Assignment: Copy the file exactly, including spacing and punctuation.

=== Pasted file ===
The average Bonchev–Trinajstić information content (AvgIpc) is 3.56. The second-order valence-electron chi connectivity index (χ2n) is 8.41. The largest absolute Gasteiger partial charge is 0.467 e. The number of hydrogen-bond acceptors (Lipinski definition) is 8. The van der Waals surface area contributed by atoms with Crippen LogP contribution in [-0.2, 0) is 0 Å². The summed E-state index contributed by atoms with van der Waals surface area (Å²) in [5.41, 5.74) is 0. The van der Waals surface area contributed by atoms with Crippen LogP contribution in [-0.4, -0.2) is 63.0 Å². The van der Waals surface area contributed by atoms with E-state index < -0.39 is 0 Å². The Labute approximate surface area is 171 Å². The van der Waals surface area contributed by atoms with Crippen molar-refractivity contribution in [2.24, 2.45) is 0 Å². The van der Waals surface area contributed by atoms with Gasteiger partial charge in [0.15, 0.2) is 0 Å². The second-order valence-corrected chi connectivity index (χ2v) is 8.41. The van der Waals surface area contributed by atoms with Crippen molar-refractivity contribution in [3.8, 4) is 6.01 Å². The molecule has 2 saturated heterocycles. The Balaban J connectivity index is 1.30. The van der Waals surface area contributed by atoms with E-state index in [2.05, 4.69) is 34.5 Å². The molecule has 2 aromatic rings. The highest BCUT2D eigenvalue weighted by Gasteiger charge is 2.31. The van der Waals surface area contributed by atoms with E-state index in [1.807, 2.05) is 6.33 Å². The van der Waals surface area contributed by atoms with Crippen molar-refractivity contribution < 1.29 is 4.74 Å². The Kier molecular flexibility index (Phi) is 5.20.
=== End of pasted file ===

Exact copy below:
The average Bonchev–Trinajstić information content (AvgIpc) is 3.56. The second-order valence-electron chi connectivity index (χ2n) is 8.41. The largest absolute Gasteiger partial charge is 0.467 e. The number of hydrogen-bond acceptors (Lipinski definition) is 8. The van der Waals surface area contributed by atoms with Crippen LogP contribution in [-0.2, 0) is 0 Å². The summed E-state index contributed by atoms with van der Waals surface area (Å²) in [5.41, 5.74) is 0. The van der Waals surface area contributed by atoms with Crippen LogP contribution in [-0.4, -0.2) is 63.0 Å². The van der Waals surface area contributed by atoms with E-state index < -0.39 is 0 Å². The Labute approximate surface area is 171 Å². The van der Waals surface area contributed by atoms with Crippen molar-refractivity contribution in [2.24, 2.45) is 0 Å². The van der Waals surface area contributed by atoms with Gasteiger partial charge in [0.15, 0.2) is 0 Å². The second-order valence-corrected chi connectivity index (χ2v) is 8.41. The van der Waals surface area contributed by atoms with Crippen molar-refractivity contribution in [3.8, 4) is 6.01 Å². The molecule has 2 saturated heterocycles. The Balaban J connectivity index is 1.30. The van der Waals surface area contributed by atoms with E-state index in [2.05, 4.69) is 34.5 Å². The molecule has 2 aromatic rings. The highest BCUT2D eigenvalue weighted by Gasteiger charge is 2.31. The van der Waals surface area contributed by atoms with E-state index in [1.807, 2.05) is 6.33 Å². The van der Waals surface area contributed by atoms with Crippen molar-refractivity contribution < 1.29 is 4.74 Å². The Kier molecular flexibility index (Phi) is 5.20.